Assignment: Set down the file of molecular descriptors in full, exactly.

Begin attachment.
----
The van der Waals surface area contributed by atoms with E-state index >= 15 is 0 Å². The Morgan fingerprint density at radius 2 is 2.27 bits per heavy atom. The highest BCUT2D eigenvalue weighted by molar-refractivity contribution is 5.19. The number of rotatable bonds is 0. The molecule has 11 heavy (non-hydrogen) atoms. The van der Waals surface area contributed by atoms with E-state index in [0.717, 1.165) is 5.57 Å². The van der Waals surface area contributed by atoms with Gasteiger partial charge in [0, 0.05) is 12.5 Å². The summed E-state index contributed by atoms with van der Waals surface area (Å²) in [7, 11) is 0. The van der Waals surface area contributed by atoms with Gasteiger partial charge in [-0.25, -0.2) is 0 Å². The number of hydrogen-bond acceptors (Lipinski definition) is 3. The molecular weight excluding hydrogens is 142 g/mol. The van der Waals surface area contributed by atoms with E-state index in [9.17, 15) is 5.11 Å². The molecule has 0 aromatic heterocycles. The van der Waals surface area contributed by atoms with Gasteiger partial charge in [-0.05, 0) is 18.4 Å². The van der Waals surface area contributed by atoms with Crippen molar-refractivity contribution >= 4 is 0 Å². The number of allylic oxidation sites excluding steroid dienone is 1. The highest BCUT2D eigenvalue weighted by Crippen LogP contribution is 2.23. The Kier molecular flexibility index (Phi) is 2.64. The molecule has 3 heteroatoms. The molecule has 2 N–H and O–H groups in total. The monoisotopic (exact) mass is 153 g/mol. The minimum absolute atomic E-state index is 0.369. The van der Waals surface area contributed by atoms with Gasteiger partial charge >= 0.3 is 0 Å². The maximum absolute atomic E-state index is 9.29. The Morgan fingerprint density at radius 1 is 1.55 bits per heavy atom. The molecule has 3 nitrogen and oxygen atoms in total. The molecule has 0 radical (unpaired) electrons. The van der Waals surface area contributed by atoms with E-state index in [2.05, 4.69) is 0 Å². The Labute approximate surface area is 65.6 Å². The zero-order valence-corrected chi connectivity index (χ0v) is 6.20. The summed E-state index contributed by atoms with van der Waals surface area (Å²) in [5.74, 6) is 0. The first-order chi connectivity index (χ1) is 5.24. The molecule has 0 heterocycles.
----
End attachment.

The van der Waals surface area contributed by atoms with E-state index >= 15 is 0 Å². The Morgan fingerprint density at radius 2 is 2.27 bits per heavy atom. The highest BCUT2D eigenvalue weighted by molar-refractivity contribution is 5.19. The number of rotatable bonds is 0. The molecule has 11 heavy (non-hydrogen) atoms. The van der Waals surface area contributed by atoms with E-state index in [0.717, 1.165) is 5.57 Å². The van der Waals surface area contributed by atoms with Gasteiger partial charge in [0, 0.05) is 12.5 Å². The summed E-state index contributed by atoms with van der Waals surface area (Å²) in [7, 11) is 0. The van der Waals surface area contributed by atoms with Gasteiger partial charge in [-0.25, -0.2) is 0 Å². The number of hydrogen-bond acceptors (Lipinski definition) is 3. The molecular weight excluding hydrogens is 142 g/mol. The van der Waals surface area contributed by atoms with E-state index in [9.17, 15) is 5.11 Å². The molecule has 0 aromatic heterocycles. The van der Waals surface area contributed by atoms with Gasteiger partial charge in [-0.05, 0) is 18.4 Å². The van der Waals surface area contributed by atoms with Crippen molar-refractivity contribution >= 4 is 0 Å². The number of allylic oxidation sites excluding steroid dienone is 1. The highest BCUT2D eigenvalue weighted by Crippen LogP contribution is 2.23. The Kier molecular flexibility index (Phi) is 2.64. The molecule has 3 heteroatoms. The molecule has 2 N–H and O–H groups in total. The monoisotopic (exact) mass is 153 g/mol. The minimum absolute atomic E-state index is 0.369. The van der Waals surface area contributed by atoms with Gasteiger partial charge >= 0.3 is 0 Å². The maximum absolute atomic E-state index is 9.29. The Morgan fingerprint density at radius 1 is 1.55 bits per heavy atom. The molecule has 3 nitrogen and oxygen atoms in total. The molecule has 0 radical (unpaired) electrons. The van der Waals surface area contributed by atoms with E-state index in [2.05, 4.69) is 0 Å². The Labute approximate surface area is 65.6 Å². The zero-order valence-corrected chi connectivity index (χ0v) is 6.20. The summed E-state index contributed by atoms with van der Waals surface area (Å²) in [5.74, 6) is 0. The first-order chi connectivity index (χ1) is 5.24. The molecule has 0 heterocycles.